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But if he replaces Luton’s Nathan Jones, who is about to be hired at St Mary’s, Tuesday’s impressive 4-1 win over Everton in the Carabao Cup will see the 39-year-old reach a peak.

When asked at his pre-match press conference if he was in charge of Bournemouth for the last time, O’Neil replied: “I treat every match as if it could be my last, that’s the nature of the interim role. “

If he leaves before Everton visit the Vitality Stadium again this weekend, his first foray into management could be considered a success. He held the ship steady when it was certain it would sink.
Dan Sansom

Brentford must solve home problems – or else

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Highlights from the third round of the Carabao Cup between Brentford and Gillingham.

Last season, Brentford was imperious at home and teams were as scared as anyone to go to the close-knit Gtech Community Stadium.

Arsenal, Tottenham and Liverpool all dropped points in the top tier last season and even ran into the cup from side to side. League Two Oldham was beaten 7-0 at this stage of the Carabao Cup last season by the side of Thomas Frank.

But the shocking departure to League Two Gillingham on Tuesday evening means Brentford’s reputation at home is on the wane. That’s three games without a win in all competitions at the Gtech – against Chelsea, Wolves and now the Gills. All three of those teams battled for form and goals before or after visiting the Gtech.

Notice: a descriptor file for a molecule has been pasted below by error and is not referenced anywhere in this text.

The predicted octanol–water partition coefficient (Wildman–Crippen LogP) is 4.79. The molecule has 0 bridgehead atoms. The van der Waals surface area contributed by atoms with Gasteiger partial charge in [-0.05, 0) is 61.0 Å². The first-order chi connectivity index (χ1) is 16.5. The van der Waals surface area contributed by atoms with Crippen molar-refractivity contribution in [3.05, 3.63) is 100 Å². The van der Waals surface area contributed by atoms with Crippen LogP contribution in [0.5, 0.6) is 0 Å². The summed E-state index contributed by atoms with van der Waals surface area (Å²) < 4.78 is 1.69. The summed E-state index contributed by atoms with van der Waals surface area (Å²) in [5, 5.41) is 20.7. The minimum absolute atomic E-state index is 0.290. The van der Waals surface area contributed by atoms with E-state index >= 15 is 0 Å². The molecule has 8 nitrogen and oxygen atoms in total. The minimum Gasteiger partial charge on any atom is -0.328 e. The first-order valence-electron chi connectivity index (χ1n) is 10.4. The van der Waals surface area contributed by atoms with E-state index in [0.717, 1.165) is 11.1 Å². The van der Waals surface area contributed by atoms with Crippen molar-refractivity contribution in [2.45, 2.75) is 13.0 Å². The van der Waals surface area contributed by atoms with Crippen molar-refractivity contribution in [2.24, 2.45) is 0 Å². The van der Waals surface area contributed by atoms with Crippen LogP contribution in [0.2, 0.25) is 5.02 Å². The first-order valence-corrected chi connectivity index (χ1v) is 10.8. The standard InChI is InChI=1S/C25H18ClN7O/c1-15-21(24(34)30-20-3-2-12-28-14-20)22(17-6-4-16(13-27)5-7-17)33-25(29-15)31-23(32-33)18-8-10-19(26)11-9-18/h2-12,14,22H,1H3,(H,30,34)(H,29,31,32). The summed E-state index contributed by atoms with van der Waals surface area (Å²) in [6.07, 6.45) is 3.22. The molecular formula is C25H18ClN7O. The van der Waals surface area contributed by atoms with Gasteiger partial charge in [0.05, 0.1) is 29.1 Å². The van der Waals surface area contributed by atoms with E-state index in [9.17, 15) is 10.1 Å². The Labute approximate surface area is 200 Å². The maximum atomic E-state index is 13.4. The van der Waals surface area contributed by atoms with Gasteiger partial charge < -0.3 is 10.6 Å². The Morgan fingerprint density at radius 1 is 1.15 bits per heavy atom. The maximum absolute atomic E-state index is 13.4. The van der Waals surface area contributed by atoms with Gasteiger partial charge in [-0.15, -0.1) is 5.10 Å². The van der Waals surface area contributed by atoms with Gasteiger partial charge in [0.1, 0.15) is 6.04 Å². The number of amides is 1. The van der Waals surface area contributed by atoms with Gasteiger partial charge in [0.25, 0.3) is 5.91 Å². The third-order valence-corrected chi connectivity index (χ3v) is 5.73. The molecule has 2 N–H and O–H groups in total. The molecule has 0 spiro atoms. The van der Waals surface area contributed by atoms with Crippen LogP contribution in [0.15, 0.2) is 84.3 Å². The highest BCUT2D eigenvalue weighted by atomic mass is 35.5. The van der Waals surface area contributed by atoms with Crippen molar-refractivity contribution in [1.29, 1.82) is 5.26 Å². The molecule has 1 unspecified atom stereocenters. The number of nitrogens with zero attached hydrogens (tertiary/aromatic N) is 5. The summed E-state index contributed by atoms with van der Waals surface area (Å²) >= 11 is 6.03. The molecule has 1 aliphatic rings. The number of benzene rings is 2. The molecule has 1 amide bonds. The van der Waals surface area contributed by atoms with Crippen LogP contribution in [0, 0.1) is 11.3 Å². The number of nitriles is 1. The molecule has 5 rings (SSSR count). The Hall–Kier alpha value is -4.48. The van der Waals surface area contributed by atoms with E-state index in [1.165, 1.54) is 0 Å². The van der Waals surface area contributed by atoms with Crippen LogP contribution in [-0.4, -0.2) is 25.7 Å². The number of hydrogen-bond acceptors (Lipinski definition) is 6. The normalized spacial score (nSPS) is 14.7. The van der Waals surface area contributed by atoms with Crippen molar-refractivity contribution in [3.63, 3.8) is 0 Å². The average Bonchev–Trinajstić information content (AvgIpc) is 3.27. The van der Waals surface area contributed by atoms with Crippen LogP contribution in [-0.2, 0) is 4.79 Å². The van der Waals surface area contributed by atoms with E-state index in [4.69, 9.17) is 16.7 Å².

Brentford have not won their last three home games

Frank’s frustrations go beyond failing to appease the West London home crowd. The Carabao Cup has always been a competition he took seriously, as evidenced by the Bees’ record of a semi-final and quarter-final in this competition over the past two seasons. An early exit is a serious disappointment.

But if Brentford can’t solve their home problems, it could lead to problems in their league season, given that they continue to send goals from home. Eleven of the last three to be exact, their fans last saw a road win on May 15th.

And next up is a trip to Premier League champions Manchester City on Saturday.
Sam Blitz

Vardy offers hope that Leicester’s revival can be sustained

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Highlights from the third round of the Carabao Cup as Leicester take on Newport County.

Leicester has undoubtedly turned a corner in recent weeks. Their dominant win over Everton at Goodison Park marked the turning point for Brendan Rodgers and his players to end their early season battle.

The win over Newport, which secured passage to the third round of the Carabao Cup, was marred by an injury to James Justin, an incident that could have greater consequences for Gareth Southgate and England, if as serious as first thought .

But there were more positives for Leicester to take from the performance, most notably Jamie Vardy’s continued progression. With just one goal to his name all season, his double couldn’t have come at a better time, personally and for the team.

His predatory header doubled Leicester’s lead in the second half before brazenly surrounding Newport goalkeeper Nick Townsend and putting down a defender before doubling his number with the Foxes’ third.

Newport made sure it wasn’t a vintage Leicester gig, but the sight of Vardy appearing in his best form will give Rodgers confidence that his team has the firepower to support this revival.
Jack Wilkinson